The speed with which the government wants to push through the bill, tabled by Rees-Mogg in September, when he was business minister, has also been criticised.

Under a so-called sunset clause, all EU laws that are not amended or updated by 31 December 2023 will automatically be switched off.

This week the bill was described as "not fit for purpose" by the government's independent assessor.

Earley wrote to the committee to draw its attention to a set of laws derived from the Electronic Commerce (EC Directive) Regulations 2002 that are at risk of being changed or deleted.

The laws contain provisions known as "intermediary liability" which protect social media companies from being liable for user conduct and content.

The inclusion of the e-commerce directive within the scope of the bill "will cause serious concerns", Earley wrote.

If the protections for social media operations were not maintained the "ultimate effect", he said, was that platforms and websites would be "less likely to want to operate in the UK and may pull back from making the UK a hub for innovative new products and services in the way the government envisages".

Sheilbh

Quote from: Tamas on November 25, 2022, 06:14:57 AMhttps://www.theguardian.com/commentisfree/2022/nov/25/voter-id-laws-what-they-really-are-voter-suppression-and-an-attack-on-young-people

I have no doubt the Tories want to use this to make sure votes against them won't bother to turn up, but regardless not requiring ID to vote is ridiculous.
Factually that's probably unlikely - the largest group in the UK without a valid ID are the over-65s. I think they imported the idea of voter ID from the US and I think the criticism of voter ID has also been cut and paste from the US.

I think that's probably the reason why it will be the law that everyone is entitled to a free voter ID card. That removes most of my objection to voter ID because my issue is that it shouldn't cost to vote and it shouldn't be limited by class - people who drive or need a passport. In my veiw a free voter ID card fixes those issues....But adds to my suspicion that voter ID is just a trojan horse for a national ID card system (which Labour has been floating again in recent weeks).

Although I agree with Polly Toynbee (which is rare :ph34r:) that if a form of ID is acceptable for the elderly it should also apply to young people.

QuoteOnly thing more ridiculous is marking your vote with a bloody pencil.
Oh no! You've been radicalised into #UsePens :ph34r:

QuoteOh the irony, big social media companies want EU laws to regulate them.
:lol: This is standard from Facebook.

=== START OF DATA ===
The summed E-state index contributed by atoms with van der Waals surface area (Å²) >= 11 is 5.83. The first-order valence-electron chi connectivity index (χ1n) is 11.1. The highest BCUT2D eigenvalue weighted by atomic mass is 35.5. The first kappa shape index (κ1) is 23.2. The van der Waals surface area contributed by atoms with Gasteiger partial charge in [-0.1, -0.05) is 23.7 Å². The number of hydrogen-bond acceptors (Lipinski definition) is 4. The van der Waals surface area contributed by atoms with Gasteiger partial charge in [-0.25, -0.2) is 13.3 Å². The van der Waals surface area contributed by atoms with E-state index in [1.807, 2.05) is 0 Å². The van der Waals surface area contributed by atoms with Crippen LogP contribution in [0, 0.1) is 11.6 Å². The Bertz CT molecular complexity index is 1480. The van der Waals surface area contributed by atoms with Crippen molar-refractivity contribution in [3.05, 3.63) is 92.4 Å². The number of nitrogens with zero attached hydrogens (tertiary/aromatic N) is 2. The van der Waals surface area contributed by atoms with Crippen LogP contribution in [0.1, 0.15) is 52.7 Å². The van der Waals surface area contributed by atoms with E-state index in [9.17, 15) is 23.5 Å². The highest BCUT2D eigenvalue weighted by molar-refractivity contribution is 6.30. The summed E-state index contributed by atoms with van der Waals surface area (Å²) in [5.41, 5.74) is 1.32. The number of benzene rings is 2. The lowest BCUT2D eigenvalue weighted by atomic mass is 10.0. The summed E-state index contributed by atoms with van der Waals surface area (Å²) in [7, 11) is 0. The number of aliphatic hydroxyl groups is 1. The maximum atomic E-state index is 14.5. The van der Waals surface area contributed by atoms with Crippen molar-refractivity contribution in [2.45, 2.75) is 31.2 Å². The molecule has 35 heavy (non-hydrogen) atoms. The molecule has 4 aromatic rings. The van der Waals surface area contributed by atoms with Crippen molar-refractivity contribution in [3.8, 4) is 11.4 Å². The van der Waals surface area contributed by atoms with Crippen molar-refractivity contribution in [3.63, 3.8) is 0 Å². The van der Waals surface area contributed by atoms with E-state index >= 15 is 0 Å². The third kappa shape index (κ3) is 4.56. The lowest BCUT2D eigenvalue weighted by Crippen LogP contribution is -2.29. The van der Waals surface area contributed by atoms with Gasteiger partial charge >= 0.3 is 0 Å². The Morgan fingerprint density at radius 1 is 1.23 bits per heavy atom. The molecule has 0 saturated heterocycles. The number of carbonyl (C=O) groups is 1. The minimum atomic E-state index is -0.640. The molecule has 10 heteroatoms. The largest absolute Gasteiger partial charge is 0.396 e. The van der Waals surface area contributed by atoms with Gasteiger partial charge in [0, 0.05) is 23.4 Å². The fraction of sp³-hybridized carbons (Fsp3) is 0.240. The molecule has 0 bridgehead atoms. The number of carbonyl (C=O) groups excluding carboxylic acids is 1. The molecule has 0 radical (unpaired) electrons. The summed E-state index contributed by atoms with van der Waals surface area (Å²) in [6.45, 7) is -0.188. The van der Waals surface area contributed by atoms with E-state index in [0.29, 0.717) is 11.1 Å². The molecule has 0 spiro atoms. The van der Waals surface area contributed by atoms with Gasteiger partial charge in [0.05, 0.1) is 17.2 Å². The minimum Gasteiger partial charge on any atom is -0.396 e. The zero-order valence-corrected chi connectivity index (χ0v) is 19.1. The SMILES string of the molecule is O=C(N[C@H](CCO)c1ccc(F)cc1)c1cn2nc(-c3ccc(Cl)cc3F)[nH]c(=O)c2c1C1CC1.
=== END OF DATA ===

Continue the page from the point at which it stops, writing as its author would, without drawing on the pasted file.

It highlights the real issue with Brexit which was always going to be that businesses have to comply with different legislation in the UK and EU, which increases the cost to them. It's the same reason that Facebook, Google, Apple etc are the biggest advocates of a Federal privacy law in the US because different states are doing their own things which is difficult to manage.

But also that specific threat - they make it every time and in every country when there's a risk of legislation they don't like. I remember Facebook threatening to pull out of Australia over Australia's law forcing social media companies to share advertising revenue with traditional media publishers - they didn't. I think Facebook also threatened to leave the EU over consent requirements (sort-of replicated by Apple) which had a huge impact on Facebook's revenue - they didn't. My view is that social media companies are frankly a little bit like oil majors in the 20th century suddenly facing laws from all these post-colonial states deciding their own regulations - they're not used to it yet, but they'll get there.

The bill itself is ridiculous - on one of the days there was a committee hearing about it it came out that the civil service had identified another 1,400 pieces of legislation affected by it. It shouldn't pass - and I don't think it's likely to go ahead. I don't think it's a bad idea to spend some time doing an audit of retained EU law and identifying good changes (arguably someone should have been doing this for the last 6 years), but just deciding that's too complicated and it'll all be abolished unless retained is insane, if only from a legal certainty perspective.

The whole intermediary liability issue is complicated and likely to be changing anyway in the UK and the EU through things like the Online Safety Bill, or the EU's DMA and DSA (plus recent CJEU cases). I think people get that there is difference between, say, something like Steam or an App store as an intermediary and Facebook. The EU has already started moving on this and I have no doubt Facebook would very much like the UK to be stranded on old regulations from the early 2000s that give intermediaries very strong protections.